I’ve been anxious to do this pig themed story time for awhile to see how all of the pieces would fit together. It all worked well for the most part. With four different story times this week, I was able to modify individual elements and the flexibility was perfect for the different audiences. Here’s what I did:
Once kids were settled, we talked about real pigs, both domesticated and wild, thanks to Tulip, the pig puppet, and the book Farm Animals Pigs, part of a series for younger readers that includes books about llamas, goats etc. It is a very approachable nonfiction title that helped us discover the names of mama pigs (sows), piglets, and daddy pigs (boars), fun facts about pig behavior and anatomy, and most importantly, why they like mud. In every group of kids, at least one or two asked me to read the whole book, so it’s highly recommended!
After our discussion I taught them the action rhyme To Market, To Market from SurLaLune giving everyone a chance to move around before we settled into some stories. I found the best way to teach this one to a group who hasn’t heard the rhyme before is to go through the whole thing once, emphasizing the rhyming words and accompanying actions (clapping and hopping), and then repeat it slowly with the kids. If they are willing a quicker version may be in order!
And then it was time for stories. To be honest, this story time was really about The Three Little Pigs, not just pigs. It’s a good story for both kids and parents, who will find it easy to retell by memory because of its sequence and malleability, if that can be applied to stories. I read aloud Paul Galdone’s version, one of many classic tales he retold and illustrated before his death in 1986. This version includes the death of two pigs and the wolf, but the details aren’t gory. I picked Galdone’s traditional retelling over the many modern variations because I have found preschool age kids don’t really get books like Emily Gravett’s Wolf Won’t Bite! (which I read afterwards in a couple of story times), Jon Scieszka’s The True Story of the 3 Little Pigs, David Wiesner’s The Three Pigs, or even The Three Little Javelinas without a good understanding of the original. After this week, story time kids will appreciate these great stories!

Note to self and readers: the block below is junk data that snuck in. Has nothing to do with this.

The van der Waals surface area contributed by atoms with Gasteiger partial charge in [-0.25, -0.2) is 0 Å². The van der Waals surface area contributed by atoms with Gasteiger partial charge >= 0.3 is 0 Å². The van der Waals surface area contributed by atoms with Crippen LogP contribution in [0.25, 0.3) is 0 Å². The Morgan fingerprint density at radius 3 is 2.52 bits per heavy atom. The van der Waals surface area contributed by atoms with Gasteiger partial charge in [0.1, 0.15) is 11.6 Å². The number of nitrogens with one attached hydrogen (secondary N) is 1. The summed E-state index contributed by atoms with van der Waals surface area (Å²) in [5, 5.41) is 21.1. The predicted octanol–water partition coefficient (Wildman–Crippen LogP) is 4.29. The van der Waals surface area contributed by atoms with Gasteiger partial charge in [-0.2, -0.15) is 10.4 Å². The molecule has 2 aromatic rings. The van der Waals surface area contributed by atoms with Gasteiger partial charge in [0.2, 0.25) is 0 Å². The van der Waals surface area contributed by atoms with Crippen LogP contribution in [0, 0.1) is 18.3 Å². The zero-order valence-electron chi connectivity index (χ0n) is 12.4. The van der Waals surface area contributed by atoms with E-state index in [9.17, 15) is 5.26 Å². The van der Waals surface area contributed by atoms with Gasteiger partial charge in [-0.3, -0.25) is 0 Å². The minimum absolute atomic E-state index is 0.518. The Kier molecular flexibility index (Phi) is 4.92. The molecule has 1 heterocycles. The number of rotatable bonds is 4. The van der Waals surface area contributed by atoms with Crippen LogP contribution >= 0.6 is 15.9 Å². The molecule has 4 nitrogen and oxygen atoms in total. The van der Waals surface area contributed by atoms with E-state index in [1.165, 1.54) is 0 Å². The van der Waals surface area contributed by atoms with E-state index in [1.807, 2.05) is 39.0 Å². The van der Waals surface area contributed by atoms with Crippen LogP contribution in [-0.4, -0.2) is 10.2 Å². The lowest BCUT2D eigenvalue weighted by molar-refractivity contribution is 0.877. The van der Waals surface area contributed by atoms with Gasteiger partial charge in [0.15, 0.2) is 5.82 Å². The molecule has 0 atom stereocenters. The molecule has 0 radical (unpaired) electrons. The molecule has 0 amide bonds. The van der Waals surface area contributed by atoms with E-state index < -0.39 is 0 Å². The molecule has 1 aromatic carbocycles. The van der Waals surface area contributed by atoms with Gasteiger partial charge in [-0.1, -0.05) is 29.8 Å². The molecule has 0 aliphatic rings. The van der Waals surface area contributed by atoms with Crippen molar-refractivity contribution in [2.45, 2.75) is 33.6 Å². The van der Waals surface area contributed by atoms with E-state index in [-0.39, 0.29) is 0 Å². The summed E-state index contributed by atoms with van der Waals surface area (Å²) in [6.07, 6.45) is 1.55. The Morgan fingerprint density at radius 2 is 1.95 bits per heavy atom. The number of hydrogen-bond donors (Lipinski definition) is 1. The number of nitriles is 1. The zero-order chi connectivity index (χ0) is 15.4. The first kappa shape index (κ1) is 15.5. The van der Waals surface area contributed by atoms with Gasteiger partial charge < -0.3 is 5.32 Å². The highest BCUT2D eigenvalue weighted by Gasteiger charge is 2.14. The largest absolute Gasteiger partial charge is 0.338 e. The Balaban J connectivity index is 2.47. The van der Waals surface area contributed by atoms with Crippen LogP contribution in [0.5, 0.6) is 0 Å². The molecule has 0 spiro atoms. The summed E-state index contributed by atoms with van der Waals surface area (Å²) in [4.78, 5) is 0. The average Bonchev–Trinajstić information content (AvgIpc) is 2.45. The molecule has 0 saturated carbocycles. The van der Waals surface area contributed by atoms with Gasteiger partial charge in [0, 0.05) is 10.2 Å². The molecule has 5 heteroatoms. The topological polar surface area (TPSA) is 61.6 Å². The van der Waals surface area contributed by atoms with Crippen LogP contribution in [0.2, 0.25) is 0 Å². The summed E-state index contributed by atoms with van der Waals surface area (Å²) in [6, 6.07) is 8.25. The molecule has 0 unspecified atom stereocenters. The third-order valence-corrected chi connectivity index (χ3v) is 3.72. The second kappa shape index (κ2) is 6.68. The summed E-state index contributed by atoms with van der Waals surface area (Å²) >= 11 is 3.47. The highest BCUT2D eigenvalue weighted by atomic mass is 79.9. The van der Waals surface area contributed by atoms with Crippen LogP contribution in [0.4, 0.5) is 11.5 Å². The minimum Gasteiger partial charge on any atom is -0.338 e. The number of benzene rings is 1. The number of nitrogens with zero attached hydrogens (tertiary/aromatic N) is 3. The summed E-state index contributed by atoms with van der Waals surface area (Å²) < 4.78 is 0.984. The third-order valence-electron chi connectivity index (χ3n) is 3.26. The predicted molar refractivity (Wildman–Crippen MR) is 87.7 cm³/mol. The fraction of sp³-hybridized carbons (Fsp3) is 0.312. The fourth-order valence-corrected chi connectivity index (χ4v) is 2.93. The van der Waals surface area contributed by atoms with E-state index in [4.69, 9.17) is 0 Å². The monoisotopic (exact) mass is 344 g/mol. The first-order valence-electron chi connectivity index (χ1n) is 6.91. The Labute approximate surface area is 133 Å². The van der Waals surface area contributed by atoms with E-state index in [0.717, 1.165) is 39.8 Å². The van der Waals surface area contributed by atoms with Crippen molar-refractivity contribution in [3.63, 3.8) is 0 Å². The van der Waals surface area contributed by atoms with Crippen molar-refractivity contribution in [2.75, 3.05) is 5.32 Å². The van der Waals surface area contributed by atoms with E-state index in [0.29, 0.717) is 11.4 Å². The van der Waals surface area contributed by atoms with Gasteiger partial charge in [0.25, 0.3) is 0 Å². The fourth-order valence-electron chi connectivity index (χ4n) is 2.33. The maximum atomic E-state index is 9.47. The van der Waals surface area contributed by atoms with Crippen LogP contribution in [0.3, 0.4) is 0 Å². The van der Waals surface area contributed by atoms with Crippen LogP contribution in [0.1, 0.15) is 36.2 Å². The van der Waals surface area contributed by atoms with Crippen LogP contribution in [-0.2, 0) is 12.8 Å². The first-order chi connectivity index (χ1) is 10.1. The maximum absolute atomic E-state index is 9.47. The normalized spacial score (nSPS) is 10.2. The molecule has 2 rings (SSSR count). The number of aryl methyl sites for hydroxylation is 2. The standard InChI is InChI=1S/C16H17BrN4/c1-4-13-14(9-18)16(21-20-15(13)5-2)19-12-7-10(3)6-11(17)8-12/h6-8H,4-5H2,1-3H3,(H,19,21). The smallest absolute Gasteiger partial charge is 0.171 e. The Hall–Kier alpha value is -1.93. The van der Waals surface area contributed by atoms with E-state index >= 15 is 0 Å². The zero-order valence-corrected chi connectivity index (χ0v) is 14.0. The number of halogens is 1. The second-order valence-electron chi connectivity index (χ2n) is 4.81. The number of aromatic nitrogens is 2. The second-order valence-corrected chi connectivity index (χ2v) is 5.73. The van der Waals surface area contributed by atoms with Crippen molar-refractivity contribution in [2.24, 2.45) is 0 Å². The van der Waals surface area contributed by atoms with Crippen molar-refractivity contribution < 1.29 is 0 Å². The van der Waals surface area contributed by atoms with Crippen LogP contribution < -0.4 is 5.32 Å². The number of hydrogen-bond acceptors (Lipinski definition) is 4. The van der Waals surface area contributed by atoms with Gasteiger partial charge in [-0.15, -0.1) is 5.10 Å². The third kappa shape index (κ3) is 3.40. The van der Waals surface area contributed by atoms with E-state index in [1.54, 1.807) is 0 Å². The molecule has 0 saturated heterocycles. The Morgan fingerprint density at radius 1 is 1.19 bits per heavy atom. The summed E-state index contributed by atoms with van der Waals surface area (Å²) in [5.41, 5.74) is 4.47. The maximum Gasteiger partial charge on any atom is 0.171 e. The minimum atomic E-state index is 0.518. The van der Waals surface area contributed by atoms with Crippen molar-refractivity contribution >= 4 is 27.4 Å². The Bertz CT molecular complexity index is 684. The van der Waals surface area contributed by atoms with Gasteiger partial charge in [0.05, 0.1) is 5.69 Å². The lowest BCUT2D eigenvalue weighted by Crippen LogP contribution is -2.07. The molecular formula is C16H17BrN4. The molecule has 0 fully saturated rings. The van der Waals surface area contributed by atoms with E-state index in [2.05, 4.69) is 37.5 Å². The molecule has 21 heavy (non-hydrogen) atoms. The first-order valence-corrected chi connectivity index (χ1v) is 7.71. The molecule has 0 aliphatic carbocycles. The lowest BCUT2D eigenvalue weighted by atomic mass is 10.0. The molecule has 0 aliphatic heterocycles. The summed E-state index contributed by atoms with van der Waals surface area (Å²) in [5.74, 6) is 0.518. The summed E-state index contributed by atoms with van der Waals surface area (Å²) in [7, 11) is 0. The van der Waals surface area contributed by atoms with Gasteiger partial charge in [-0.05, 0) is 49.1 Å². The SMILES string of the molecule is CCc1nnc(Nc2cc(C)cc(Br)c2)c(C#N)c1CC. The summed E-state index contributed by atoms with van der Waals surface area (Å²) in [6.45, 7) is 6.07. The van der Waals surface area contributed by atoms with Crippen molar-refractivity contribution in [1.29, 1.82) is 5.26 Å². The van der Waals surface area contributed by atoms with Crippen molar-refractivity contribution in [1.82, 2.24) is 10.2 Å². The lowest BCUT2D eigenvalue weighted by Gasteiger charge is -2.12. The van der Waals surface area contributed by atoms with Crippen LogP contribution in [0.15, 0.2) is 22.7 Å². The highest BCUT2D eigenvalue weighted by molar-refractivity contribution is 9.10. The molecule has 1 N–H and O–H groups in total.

Between books, I used the flannel board, my pig puppet, and the rhyme This Little Piggie Went to Market by Mother Goose to tell the story of Tulip, the pig. Building on our pig discussion, the story goes something like this:
Tulip, a farm pig (sow), had five piglets and lived in a barn. These piglets were acting wild, but not feral. These pigs ran around and made a huge mess so Tulip sent them out into the barnyard while she cleaned up the pen. The piglets went outside and wondered what to do. The first piglet decided to go find his friends at the market, the second piglet (piggie) thought it wasn’t safe to go without Mama, so he stayed home. The third piglet was hungry and needed a snack so she ate some roast beef, while the fourth piglet had none. The fifth piglet got scared outside and wanted his mama, so he ran, wee wee wee, all the way home.
We repeated the story with our fingers (using the traditional rhyme). This went well in most of the story times since parents quickly caught on to what I was doing and the kids were entranced by the lovely and soft Tulip and the felt piglets. With the kindergarteners, who speak English as a second language, this story wasn’t familiar, but they loved the pigs anyway!
In each story time I read one of the other pictured pig books. I tried reading a couple of different pig books, Olivia and the Fairy Princesses and Pig in a Barrow, in the first story time of the week, but they were not hits so I traded them in. I’ve decided that Ian Falconer’s Olivia books are great for reading with one or two children, but they don’t work for me during story time. If you’ve had better success, let me know!
After the books, I brought out The Three Little Pigs story basket, an idea I got from Sun Hats & Wellie Boots. What fun! We retold the story using rafia, large Popsicle sticks, Legos, for the three different houses and a set of Three Little Pigs finger puppets. After we worked on it together, and added different endings or events, I gave kids the chance to continue playing with the basket, make paper puppets to take home, or play with Legos. When I pulled out Legos for the basket, I couldn’t pass up the opportunity to let kids use the rest of my stash!
The puppet templates came from Making Learning Fun. The pig is on page 1 of the templates and the wolf is on page 2.
All of these activities help strengthen kids’ storytelling skills, language development, social skills, and comprehension while having fun!